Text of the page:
Adrian Tinniswood’s The Long Weekend is a brilliantly paced read on the golden era of the English country house between the two world wars. Tinniswood’s historical work touches on all facets of life in the 1920’s and 1930’s for Britain’s political class, nobility, and socialites -- from the architectural look of the country house to the lifestyle of those who resided in it. Details about the lives of the Astors, Windsors, and Churchills and their estates are given proper coverage…and of course, Edward VIII’s many, many ladies.
The era and lifestyle of many of those who resided in these homes would closely resemble that of the popular British show Downton Abbey, and Tinniswood’s well-researched work closely overlaps the time of the show, extending beyond its ending to cover the golden era’s decline and the fate that many of these homes faced in later years. Unlike the Granthams of Downton fame, however, many of the residents of these country homes were not there full time, living primarily in London or in some cases even the United States, utilizing these properties for weekend or holiday use.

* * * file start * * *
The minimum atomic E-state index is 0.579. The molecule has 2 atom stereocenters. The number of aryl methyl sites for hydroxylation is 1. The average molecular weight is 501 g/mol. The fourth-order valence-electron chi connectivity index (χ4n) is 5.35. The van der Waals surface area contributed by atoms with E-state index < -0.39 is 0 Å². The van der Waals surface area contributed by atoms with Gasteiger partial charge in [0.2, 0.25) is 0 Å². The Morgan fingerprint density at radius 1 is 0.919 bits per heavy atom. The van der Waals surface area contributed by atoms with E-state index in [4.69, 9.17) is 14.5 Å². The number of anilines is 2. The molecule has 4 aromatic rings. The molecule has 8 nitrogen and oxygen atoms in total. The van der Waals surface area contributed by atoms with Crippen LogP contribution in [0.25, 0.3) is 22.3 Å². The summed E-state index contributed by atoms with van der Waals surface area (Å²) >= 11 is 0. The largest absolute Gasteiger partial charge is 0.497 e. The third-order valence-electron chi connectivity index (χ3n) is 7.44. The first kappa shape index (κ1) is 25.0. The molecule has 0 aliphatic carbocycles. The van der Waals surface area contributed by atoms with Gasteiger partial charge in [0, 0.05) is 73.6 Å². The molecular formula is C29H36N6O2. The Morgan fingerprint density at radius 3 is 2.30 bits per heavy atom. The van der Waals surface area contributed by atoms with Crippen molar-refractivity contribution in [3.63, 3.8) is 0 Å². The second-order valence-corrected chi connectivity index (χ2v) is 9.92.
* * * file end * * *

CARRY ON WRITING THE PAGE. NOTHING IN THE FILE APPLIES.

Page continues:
The author crafts together a fast-paced but intellectual read (290 pages can be trotted through with ease), full of detail of both sophistication of the elite and the sophistry of affairs, double lives, and of lifestyles that were frowned upon in an earlier time. It’s arguably one of the finer books on the subject of English 20th Century life and certainly well worth your time to read over a long weekend…or a short vacation!
MY RATING - 5